Charlie Spring is in Year 10 at Truham Grammar School for Boys. The past year hasn’t been too great, but at least he’s not being bullied anymore, and he’s sort of got a boyfriend, even if he’s kind of mean and only wants to meet up in secret.

Nick Nelson is in Year 11 and on the school rugby team. He’s heard a little about Charlie – the kid who was outed last year and bullied for a few months – but he’s never had the opportunity to talk to him. That is, until the start of January, in which Nick and Charlie are placed in the same form group and made to sit together.

They quickly become friends, and soon Charlie is falling hard for Nick, even though he doesn’t think he has a chance. But love works in surprising ways, and sometimes good things are waiting just around the corner…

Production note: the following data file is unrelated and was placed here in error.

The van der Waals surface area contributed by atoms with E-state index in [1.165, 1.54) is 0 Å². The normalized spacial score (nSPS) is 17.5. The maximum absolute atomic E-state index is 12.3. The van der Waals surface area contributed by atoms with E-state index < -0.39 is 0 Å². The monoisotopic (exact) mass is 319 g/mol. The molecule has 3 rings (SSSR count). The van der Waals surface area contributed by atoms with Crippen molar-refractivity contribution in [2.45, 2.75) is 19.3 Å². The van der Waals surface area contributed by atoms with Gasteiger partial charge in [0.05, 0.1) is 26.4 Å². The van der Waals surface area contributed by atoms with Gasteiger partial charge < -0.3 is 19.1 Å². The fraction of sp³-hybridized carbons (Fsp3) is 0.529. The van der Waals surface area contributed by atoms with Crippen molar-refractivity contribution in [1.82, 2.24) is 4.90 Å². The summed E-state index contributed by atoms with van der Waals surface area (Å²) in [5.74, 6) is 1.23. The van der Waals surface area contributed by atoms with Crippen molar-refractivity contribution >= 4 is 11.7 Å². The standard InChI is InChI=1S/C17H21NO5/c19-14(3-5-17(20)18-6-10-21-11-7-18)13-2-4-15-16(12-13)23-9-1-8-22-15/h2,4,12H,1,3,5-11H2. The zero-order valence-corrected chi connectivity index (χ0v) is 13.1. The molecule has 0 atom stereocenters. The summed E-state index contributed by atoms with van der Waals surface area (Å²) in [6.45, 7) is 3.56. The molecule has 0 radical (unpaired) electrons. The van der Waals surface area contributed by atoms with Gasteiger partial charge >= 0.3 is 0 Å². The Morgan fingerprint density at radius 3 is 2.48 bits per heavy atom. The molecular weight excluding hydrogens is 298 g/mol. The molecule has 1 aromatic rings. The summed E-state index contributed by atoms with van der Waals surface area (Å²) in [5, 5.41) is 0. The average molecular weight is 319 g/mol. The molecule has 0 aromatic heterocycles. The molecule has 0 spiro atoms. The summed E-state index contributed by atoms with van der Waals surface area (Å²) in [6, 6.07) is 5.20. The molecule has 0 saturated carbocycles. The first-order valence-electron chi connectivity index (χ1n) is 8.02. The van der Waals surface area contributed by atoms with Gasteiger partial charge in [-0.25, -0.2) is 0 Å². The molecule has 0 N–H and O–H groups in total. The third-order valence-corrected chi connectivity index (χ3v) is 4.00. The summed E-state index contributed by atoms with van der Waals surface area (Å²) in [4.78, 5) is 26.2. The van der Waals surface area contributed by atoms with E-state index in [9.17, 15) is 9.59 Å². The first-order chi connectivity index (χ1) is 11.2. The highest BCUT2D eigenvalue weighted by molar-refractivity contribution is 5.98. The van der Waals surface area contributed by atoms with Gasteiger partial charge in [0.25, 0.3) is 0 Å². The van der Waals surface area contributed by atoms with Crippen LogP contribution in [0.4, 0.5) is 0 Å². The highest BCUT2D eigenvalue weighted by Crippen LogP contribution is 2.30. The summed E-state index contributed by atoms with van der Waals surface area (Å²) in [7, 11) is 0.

From the author of Solitaire and Radio Silence comes a bind up of the first two chapters of Heartstopper, an ongoing webcomic.

Look no further if you want something heartfelt, cute, pure, emotional, and important, with beautiful art and the most lovable characters! Y’all, this comic melted my heart. I binged the entire webcomic on Tapas and then I ordered Alice Oseman’s self-published edition of Heartstopper: Volume 1 (it will be officially published by Hachette in February 2019!). I honestly love everything about it.

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This comic follows Charlie, an openly gay student at an all-boys British grammar school. His classmate, Nick, is captain of the rugby team, and they become close friends. But then Charlie begins developing feelings for Nick, and Nick starts to question his attraction to Charlie, too.

This comic checked off so many boxes for me:

  • Diverse characters & LGBTQIAP+ rep.
  • A romance you will ship SO HARD.
  • Set in England.
  • Amazing art work.